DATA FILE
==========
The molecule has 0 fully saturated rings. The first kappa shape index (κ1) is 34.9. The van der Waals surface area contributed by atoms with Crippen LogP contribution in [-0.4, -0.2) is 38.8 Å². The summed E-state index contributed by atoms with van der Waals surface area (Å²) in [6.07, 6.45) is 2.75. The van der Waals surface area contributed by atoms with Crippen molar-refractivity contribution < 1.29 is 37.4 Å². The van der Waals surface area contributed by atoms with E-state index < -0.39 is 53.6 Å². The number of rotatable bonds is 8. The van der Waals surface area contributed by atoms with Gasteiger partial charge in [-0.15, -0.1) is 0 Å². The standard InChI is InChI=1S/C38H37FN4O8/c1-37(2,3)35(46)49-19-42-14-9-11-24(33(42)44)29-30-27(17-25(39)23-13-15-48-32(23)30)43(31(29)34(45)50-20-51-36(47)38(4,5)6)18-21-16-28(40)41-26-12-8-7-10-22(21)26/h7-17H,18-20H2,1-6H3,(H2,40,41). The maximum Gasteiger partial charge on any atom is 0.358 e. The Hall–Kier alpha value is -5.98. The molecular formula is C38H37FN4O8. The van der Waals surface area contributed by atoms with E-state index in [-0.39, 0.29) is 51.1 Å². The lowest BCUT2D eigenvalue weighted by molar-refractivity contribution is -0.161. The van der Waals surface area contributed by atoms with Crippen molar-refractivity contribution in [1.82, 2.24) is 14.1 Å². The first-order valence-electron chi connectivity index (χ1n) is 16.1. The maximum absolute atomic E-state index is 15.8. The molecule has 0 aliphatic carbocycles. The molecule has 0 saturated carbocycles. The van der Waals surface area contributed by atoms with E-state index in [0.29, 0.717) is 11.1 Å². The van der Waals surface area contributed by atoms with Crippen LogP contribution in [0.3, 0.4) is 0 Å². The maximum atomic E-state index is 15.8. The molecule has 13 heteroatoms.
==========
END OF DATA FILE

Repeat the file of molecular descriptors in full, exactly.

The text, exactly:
The molecule has 0 fully saturated rings. The first kappa shape index (κ1) is 34.9. The van der Waals surface area contributed by atoms with Crippen LogP contribution in [-0.4, -0.2) is 38.8 Å². The summed E-state index contributed by atoms with van der Waals surface area (Å²) in [6.07, 6.45) is 2.75. The van der Waals surface area contributed by atoms with Crippen molar-refractivity contribution < 1.29 is 37.4 Å². The van der Waals surface area contributed by atoms with E-state index < -0.39 is 53.6 Å². The number of rotatable bonds is 8. The van der Waals surface area contributed by atoms with Gasteiger partial charge in [-0.15, -0.1) is 0 Å². The standard InChI is InChI=1S/C38H37FN4O8/c1-37(2,3)35(46)49-19-42-14-9-11-24(33(42)44)29-30-27(17-25(39)23-13-15-48-32(23)30)43(31(29)34(45)50-20-51-36(47)38(4,5)6)18-21-16-28(40)41-26-12-8-7-10-22(21)26/h7-17H,18-20H2,1-6H3,(H2,40,41). The maximum Gasteiger partial charge on any atom is 0.358 e. The Hall–Kier alpha value is -5.98. The molecular formula is C38H37FN4O8. The van der Waals surface area contributed by atoms with E-state index in [-0.39, 0.29) is 51.1 Å². The lowest BCUT2D eigenvalue weighted by molar-refractivity contribution is -0.161. The van der Waals surface area contributed by atoms with Crippen molar-refractivity contribution in [1.82, 2.24) is 14.1 Å². The first-order valence-electron chi connectivity index (χ1n) is 16.1. The maximum absolute atomic E-state index is 15.8. The molecule has 0 aliphatic carbocycles. The molecule has 0 saturated carbocycles. The van der Waals surface area contributed by atoms with E-state index in [0.29, 0.717) is 11.1 Å². The van der Waals surface area contributed by atoms with Crippen LogP contribution in [0.3, 0.4) is 0 Å². The maximum atomic E-state index is 15.8. The molecule has 13 heteroatoms.